EMS service still an issue

Register City Editor

Allen County commissioners expect to spend less than $200,000 to build an ambulance station in Gas.
Nathan Cunningham, interim Emergency Medical Services director, told commissioners Tuesday he obtained preliminary plans from several sources for a building of about 3,000 square feet containing two ambulance bays, office and living quarters.
A request for proposals will be published soon.
Original plans were scrapped when a change in commissioners led to negotiations with Iola to return to a joint ambulance service.
Gary McIntosh, one of the new commissioners, said commissioners hope eventually to replace the proposed structure with one for a single countywide ambulance service.
Cunningham told commissioners James Romano, a consultant, paramedic and battalion fire chief from Olathe, said he would come to Allen County to evaluate the two services and propose how they might merge. The cost: $40,000.
Commissioner Dick Works responded, “Would his evaluation be better than that of the (state) Board of EMS? I think $40,000 is too much to spend for someone to tell us what common sense already has.”
The Board of Emergency Medical Services evaluated ambulance service in the county more than two years ago and recommended the county assume management. That happened, but led to the rift that today’s negotiations are trying to heal.
“I’ve heard by the grapevine that the problem was when you hired the woman (Elaine Dugan), the firefighters wouldn’t pay any attention to her,” Chuck Richey said. That’s true, Works said.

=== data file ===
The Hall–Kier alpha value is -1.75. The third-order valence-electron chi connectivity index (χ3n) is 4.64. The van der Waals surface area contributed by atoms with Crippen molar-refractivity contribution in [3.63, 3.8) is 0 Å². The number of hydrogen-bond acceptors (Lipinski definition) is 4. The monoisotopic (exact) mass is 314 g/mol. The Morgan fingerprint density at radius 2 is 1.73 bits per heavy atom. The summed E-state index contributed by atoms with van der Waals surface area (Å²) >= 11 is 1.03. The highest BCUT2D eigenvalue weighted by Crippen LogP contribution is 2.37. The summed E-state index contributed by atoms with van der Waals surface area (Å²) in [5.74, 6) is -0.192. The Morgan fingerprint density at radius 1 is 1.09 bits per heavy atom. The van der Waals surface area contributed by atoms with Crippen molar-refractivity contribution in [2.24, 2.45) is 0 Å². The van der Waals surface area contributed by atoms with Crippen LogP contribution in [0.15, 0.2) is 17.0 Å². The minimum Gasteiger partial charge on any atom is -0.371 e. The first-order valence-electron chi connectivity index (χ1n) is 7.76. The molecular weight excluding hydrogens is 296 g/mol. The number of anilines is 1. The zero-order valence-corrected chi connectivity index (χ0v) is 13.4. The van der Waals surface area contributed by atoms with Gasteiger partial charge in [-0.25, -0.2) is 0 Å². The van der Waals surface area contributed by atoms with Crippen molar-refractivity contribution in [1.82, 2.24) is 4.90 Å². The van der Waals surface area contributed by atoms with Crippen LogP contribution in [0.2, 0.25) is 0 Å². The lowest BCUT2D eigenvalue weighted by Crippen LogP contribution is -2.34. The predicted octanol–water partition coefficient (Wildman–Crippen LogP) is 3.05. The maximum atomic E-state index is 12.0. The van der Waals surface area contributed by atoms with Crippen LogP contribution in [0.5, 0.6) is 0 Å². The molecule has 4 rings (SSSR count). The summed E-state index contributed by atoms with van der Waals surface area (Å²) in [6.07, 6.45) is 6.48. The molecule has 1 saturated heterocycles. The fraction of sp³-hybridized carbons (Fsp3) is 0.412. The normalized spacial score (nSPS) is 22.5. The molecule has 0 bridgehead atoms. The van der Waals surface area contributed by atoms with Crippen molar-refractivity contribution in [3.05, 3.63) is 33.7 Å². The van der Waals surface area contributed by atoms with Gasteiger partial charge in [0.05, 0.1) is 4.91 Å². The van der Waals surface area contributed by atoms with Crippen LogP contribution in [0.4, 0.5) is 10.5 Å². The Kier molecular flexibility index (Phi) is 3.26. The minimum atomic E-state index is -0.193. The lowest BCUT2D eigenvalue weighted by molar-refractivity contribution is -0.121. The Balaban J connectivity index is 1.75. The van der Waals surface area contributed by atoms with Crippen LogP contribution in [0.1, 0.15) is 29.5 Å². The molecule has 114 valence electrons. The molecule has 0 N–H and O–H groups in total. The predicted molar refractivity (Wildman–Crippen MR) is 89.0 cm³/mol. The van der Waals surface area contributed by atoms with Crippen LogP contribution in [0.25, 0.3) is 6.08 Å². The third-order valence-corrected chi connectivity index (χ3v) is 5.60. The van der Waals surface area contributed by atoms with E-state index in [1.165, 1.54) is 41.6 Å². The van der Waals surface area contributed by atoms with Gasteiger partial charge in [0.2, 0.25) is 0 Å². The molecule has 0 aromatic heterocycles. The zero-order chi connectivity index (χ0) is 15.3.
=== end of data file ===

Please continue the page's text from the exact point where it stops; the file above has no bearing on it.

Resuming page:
When Dugan went to counsel EMTs at the fire station, they “told her they worked for the city, not the county,” Works said.
That and concerns about quality of service led county commissioners to start a type I service, which requires a paramedic on board for every run, Works said.
He cited an instance when Dugan and others questioned whether standard procedures were followed when city ambulances carried patients.
“The city got mad when we questioned that,” Works said. “We just recognized a problem and were trying to fix it,” with upgraded service.
Romano will talk with commissioners May 12, prior to a decision on employment.
Commissioners Rob Francis and Cunningham, who have served as the county’s negotiators with Iola, said a meeting last week was “positive.” McIntosh wasn’t so upbeat. “We’ve been trying to accommodate everyone and I’m turned off by the lack of concern from Iola,” he said.
Richey asked why the county was subsidizing Iola’s service this year, giving them $80,000, and why, as it seemed to him and others, the county was subsidizing Iola’s fire department while volunteers elsewhere in the county were left out.
The $80,000 was previously approved, Works said, anticipating “something would be worked out.”